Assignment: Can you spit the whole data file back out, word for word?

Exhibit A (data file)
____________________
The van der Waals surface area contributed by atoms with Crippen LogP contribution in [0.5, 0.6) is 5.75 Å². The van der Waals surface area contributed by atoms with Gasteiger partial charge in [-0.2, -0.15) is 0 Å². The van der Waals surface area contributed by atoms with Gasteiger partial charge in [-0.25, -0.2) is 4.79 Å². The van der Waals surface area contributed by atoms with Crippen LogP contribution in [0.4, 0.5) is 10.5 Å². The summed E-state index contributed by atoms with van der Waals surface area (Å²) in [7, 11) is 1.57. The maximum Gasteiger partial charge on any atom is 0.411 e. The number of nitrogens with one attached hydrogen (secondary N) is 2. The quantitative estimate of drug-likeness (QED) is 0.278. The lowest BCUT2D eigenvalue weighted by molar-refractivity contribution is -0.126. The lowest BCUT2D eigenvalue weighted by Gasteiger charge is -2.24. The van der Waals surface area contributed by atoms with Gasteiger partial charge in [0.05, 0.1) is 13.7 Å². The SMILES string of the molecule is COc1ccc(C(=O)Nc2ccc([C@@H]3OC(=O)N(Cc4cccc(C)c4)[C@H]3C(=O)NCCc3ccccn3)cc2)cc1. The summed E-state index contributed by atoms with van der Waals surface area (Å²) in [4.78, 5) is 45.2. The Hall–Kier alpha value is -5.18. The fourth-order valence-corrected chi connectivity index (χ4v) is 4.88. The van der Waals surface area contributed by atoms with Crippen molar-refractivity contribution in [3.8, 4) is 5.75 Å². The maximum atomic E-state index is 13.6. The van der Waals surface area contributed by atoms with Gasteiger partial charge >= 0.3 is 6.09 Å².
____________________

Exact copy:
The van der Waals surface area contributed by atoms with Crippen LogP contribution in [0.5, 0.6) is 5.75 Å². The van der Waals surface area contributed by atoms with Gasteiger partial charge in [-0.2, -0.15) is 0 Å². The van der Waals surface area contributed by atoms with Gasteiger partial charge in [-0.25, -0.2) is 4.79 Å². The van der Waals surface area contributed by atoms with Crippen LogP contribution in [0.4, 0.5) is 10.5 Å². The summed E-state index contributed by atoms with van der Waals surface area (Å²) in [7, 11) is 1.57. The maximum Gasteiger partial charge on any atom is 0.411 e. The number of nitrogens with one attached hydrogen (secondary N) is 2. The quantitative estimate of drug-likeness (QED) is 0.278. The lowest BCUT2D eigenvalue weighted by molar-refractivity contribution is -0.126. The lowest BCUT2D eigenvalue weighted by Gasteiger charge is -2.24. The van der Waals surface area contributed by atoms with Gasteiger partial charge in [0.05, 0.1) is 13.7 Å². The SMILES string of the molecule is COc1ccc(C(=O)Nc2ccc([C@@H]3OC(=O)N(Cc4cccc(C)c4)[C@H]3C(=O)NCCc3ccccn3)cc2)cc1. The summed E-state index contributed by atoms with van der Waals surface area (Å²) in [4.78, 5) is 45.2. The Hall–Kier alpha value is -5.18. The fourth-order valence-corrected chi connectivity index (χ4v) is 4.88. The van der Waals surface area contributed by atoms with Crippen molar-refractivity contribution in [3.8, 4) is 5.75 Å². The maximum atomic E-state index is 13.6. The van der Waals surface area contributed by atoms with Gasteiger partial charge >= 0.3 is 6.09 Å².